The M-V, which was retired in 2006, was Japan’s previous small satellite launcher and the final evolution of the Mu family of rockets. M-V had a relatively high cost for its capabilities, and one of the key objectives of the Epsilon project was to provide lower-cost access to space for small satellite missions.
While the basic Epsilon vehicle has three stages, it usually flies in a four-stage configuration with an additional post-boost stage (PBS), the hydrazine-fueled Compact Liquid Propulsion System (CLPS). This can be restarted multiple times during the mission to inject a satellite into a precise orbit or to deliver multiple payloads into different orbits. This configuration was used for Epsilon 5, with a short orbit adjustment made between the separation of the third and fourth payloads.
All four of Epsilon’s previous launches were also completed successfully. After the first three flights each deployed a single satellite, the January 2019 mission carried a cluster of seven payloads. The primary payload for that launch was RAPIS-1, the predecessor to the RAISE-2 satellite.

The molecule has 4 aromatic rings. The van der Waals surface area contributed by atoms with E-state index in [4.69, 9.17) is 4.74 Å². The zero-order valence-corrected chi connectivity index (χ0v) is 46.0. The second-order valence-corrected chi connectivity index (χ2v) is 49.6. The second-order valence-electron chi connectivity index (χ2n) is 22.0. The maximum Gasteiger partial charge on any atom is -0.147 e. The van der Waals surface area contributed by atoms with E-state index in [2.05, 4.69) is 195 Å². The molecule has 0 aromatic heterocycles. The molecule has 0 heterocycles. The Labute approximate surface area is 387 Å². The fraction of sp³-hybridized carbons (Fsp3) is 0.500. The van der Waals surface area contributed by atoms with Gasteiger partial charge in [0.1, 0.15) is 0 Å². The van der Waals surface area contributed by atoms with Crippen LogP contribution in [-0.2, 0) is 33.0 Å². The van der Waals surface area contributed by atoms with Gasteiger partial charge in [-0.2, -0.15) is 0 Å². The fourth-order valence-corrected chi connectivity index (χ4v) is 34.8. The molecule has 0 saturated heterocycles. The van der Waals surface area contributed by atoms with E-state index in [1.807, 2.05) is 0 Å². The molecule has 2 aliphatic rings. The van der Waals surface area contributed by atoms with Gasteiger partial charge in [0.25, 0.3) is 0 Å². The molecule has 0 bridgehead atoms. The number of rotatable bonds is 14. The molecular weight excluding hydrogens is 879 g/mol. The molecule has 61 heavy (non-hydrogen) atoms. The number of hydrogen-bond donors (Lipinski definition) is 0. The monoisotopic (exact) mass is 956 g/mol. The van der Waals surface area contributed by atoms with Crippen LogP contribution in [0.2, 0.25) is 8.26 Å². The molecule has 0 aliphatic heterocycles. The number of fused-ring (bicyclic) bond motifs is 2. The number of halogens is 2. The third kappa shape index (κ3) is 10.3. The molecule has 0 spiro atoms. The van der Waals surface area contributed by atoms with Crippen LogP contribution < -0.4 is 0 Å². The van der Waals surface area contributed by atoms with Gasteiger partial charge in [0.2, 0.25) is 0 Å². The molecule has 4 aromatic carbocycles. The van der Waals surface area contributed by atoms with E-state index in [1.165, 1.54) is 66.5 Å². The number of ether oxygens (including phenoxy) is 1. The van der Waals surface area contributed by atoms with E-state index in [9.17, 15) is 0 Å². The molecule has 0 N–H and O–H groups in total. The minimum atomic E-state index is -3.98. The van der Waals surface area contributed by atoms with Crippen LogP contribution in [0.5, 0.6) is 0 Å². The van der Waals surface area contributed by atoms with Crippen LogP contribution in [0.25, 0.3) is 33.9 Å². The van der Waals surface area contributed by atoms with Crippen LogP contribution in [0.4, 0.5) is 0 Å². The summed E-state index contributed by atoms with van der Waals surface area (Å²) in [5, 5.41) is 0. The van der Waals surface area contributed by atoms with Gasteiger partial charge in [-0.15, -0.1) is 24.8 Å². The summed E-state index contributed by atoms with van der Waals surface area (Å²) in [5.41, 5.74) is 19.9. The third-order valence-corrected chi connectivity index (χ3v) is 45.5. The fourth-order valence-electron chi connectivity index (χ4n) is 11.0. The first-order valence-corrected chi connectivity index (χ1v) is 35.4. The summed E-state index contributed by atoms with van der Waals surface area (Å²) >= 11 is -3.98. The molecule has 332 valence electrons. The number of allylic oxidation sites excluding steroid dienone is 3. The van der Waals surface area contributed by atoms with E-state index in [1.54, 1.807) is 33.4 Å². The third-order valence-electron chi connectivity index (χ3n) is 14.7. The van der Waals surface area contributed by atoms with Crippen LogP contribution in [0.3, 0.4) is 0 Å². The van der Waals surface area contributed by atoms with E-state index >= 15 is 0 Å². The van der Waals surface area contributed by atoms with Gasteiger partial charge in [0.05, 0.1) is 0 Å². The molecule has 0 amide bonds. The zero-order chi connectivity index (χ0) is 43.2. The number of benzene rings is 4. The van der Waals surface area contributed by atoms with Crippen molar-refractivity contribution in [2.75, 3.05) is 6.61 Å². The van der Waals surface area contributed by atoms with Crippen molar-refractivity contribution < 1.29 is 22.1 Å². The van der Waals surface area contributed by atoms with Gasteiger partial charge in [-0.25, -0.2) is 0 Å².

Epsilon launches take place from the former M-V launch pad at the Uchinoura Space Center in Japan’s Kagoshima Prefecture. Known as the Mu Center, this complex was originally built for the Mu-3 series and has been modified several times as Japan’s rockets have evolved. Mu rockets were rail-launched, with the former launch rail now serving as an umbilical tower for the vertically-launched Epsilon.
The pad structure includes an assembly building where the rocket was integrated vertically atop its launch platform. This was then swung into position ready for liftoff. Epsilon 5 was the 37th from the Mu launch pad.
The launch begins with the ignition of Epsilon’s first stage at the zero mark in the countdown. Lifting off, Epsilon climbs away from Uchinoura on a south-southwesterly track to target its planned near-polar sun-synchronous orbit. The first stage fires for the first 108 seconds of flight before depleting its propellant and burning out. After burnout, the flight enters a short coast phase as Epsilon continues to climb out of the Earth’s atmosphere.